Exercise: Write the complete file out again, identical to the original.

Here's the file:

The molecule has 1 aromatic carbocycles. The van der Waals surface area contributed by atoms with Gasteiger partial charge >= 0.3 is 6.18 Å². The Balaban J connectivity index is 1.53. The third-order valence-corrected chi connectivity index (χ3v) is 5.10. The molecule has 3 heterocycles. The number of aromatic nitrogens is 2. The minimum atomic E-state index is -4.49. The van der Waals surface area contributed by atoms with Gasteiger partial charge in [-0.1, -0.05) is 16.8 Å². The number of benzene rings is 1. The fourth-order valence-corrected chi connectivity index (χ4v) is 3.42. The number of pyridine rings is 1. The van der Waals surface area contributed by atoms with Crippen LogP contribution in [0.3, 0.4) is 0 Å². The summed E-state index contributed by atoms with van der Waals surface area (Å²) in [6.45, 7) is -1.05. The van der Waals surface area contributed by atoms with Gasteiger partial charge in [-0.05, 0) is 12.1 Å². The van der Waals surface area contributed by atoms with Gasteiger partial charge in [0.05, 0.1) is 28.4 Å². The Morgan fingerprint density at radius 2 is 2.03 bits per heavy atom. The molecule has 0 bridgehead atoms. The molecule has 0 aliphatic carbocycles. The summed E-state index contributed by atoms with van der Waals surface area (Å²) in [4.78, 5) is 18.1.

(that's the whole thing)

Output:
The molecule has 1 aromatic carbocycles. The van der Waals surface area contributed by atoms with Gasteiger partial charge >= 0.3 is 6.18 Å². The Balaban J connectivity index is 1.53. The third-order valence-corrected chi connectivity index (χ3v) is 5.10. The molecule has 3 heterocycles. The number of aromatic nitrogens is 2. The minimum atomic E-state index is -4.49. The van der Waals surface area contributed by atoms with Gasteiger partial charge in [-0.1, -0.05) is 16.8 Å². The number of benzene rings is 1. The fourth-order valence-corrected chi connectivity index (χ4v) is 3.42. The number of pyridine rings is 1. The van der Waals surface area contributed by atoms with Crippen LogP contribution in [0.3, 0.4) is 0 Å². The summed E-state index contributed by atoms with van der Waals surface area (Å²) in [6.45, 7) is -1.05. The van der Waals surface area contributed by atoms with Gasteiger partial charge in [-0.05, 0) is 12.1 Å². The van der Waals surface area contributed by atoms with Gasteiger partial charge in [0.05, 0.1) is 28.4 Å². The Morgan fingerprint density at radius 2 is 2.03 bits per heavy atom. The molecule has 0 bridgehead atoms. The molecule has 0 aliphatic carbocycles. The summed E-state index contributed by atoms with van der Waals surface area (Å²) in [4.78, 5) is 18.1.